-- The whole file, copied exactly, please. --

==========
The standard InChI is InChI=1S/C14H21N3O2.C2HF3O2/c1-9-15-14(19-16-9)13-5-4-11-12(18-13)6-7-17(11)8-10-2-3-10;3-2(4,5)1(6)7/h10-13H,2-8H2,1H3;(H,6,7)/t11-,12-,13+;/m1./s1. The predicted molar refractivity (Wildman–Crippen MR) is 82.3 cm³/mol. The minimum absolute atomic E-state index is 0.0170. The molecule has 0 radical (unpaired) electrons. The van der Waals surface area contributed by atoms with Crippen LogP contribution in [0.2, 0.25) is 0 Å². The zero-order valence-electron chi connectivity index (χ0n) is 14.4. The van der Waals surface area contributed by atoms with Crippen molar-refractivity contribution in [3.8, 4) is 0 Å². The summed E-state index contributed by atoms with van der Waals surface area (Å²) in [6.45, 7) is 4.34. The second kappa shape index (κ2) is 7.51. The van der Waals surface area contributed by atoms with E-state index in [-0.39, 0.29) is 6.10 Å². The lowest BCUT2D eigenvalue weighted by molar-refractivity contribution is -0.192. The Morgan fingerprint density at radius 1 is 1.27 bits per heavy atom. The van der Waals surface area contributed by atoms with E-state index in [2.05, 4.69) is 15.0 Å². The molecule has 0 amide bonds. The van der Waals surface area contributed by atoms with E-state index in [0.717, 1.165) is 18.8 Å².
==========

The standard InChI is InChI=1S/C14H21N3O2.C2HF3O2/c1-9-15-14(19-16-9)13-5-4-11-12(18-13)6-7-17(11)8-10-2-3-10;3-2(4,5)1(6)7/h10-13H,2-8H2,1H3;(H,6,7)/t11-,12-,13+;/m1./s1. The predicted molar refractivity (Wildman–Crippen MR) is 82.3 cm³/mol. The minimum absolute atomic E-state index is 0.0170. The molecule has 0 radical (unpaired) electrons. The van der Waals surface area contributed by atoms with Crippen LogP contribution in [0.2, 0.25) is 0 Å². The zero-order valence-electron chi connectivity index (χ0n) is 14.4. The van der Waals surface area contributed by atoms with Crippen molar-refractivity contribution in [3.8, 4) is 0 Å². The summed E-state index contributed by atoms with van der Waals surface area (Å²) in [6.45, 7) is 4.34. The second kappa shape index (κ2) is 7.51. The van der Waals surface area contributed by atoms with E-state index in [-0.39, 0.29) is 6.10 Å². The lowest BCUT2D eigenvalue weighted by molar-refractivity contribution is -0.192. The Morgan fingerprint density at radius 1 is 1.27 bits per heavy atom. The van der Waals surface area contributed by atoms with E-state index in [2.05, 4.69) is 15.0 Å². The molecule has 0 amide bonds. The van der Waals surface area contributed by atoms with E-state index in [0.717, 1.165) is 18.8 Å².